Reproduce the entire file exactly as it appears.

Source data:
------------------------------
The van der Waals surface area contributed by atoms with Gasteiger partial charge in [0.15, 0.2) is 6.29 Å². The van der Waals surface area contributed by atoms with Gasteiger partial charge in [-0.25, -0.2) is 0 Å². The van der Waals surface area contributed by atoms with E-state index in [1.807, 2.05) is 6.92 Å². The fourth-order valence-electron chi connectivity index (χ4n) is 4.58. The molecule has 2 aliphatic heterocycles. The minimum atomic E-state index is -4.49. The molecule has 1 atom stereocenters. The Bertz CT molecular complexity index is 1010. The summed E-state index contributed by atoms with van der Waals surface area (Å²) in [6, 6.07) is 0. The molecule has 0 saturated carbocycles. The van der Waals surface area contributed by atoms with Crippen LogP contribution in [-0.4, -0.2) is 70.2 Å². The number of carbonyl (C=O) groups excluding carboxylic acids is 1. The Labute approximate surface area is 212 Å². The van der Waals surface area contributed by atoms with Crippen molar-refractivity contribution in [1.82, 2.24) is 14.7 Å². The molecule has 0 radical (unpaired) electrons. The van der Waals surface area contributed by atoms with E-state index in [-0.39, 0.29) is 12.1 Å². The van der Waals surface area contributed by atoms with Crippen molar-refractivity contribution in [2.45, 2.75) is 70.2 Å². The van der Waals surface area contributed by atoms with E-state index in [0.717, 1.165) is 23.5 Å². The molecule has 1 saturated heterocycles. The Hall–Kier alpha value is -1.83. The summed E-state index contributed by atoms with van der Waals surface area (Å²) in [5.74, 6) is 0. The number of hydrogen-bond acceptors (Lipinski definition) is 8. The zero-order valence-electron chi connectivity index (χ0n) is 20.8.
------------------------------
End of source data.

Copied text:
The van der Waals surface area contributed by atoms with Gasteiger partial charge in [0.15, 0.2) is 6.29 Å². The van der Waals surface area contributed by atoms with Gasteiger partial charge in [-0.25, -0.2) is 0 Å². The van der Waals surface area contributed by atoms with E-state index in [1.807, 2.05) is 6.92 Å². The fourth-order valence-electron chi connectivity index (χ4n) is 4.58. The molecule has 2 aliphatic heterocycles. The minimum atomic E-state index is -4.49. The molecule has 1 atom stereocenters. The Bertz CT molecular complexity index is 1010. The summed E-state index contributed by atoms with van der Waals surface area (Å²) in [6, 6.07) is 0. The molecule has 0 saturated carbocycles. The van der Waals surface area contributed by atoms with Crippen LogP contribution in [-0.4, -0.2) is 70.2 Å². The number of carbonyl (C=O) groups excluding carboxylic acids is 1. The Labute approximate surface area is 212 Å². The van der Waals surface area contributed by atoms with Crippen molar-refractivity contribution in [1.82, 2.24) is 14.7 Å². The molecule has 0 radical (unpaired) electrons. The van der Waals surface area contributed by atoms with E-state index in [-0.39, 0.29) is 12.1 Å². The van der Waals surface area contributed by atoms with Crippen molar-refractivity contribution in [2.45, 2.75) is 70.2 Å². The van der Waals surface area contributed by atoms with E-state index in [0.717, 1.165) is 23.5 Å². The molecule has 1 saturated heterocycles. The Hall–Kier alpha value is -1.83. The summed E-state index contributed by atoms with van der Waals surface area (Å²) in [5.74, 6) is 0. The number of hydrogen-bond acceptors (Lipinski definition) is 8. The zero-order valence-electron chi connectivity index (χ0n) is 20.8.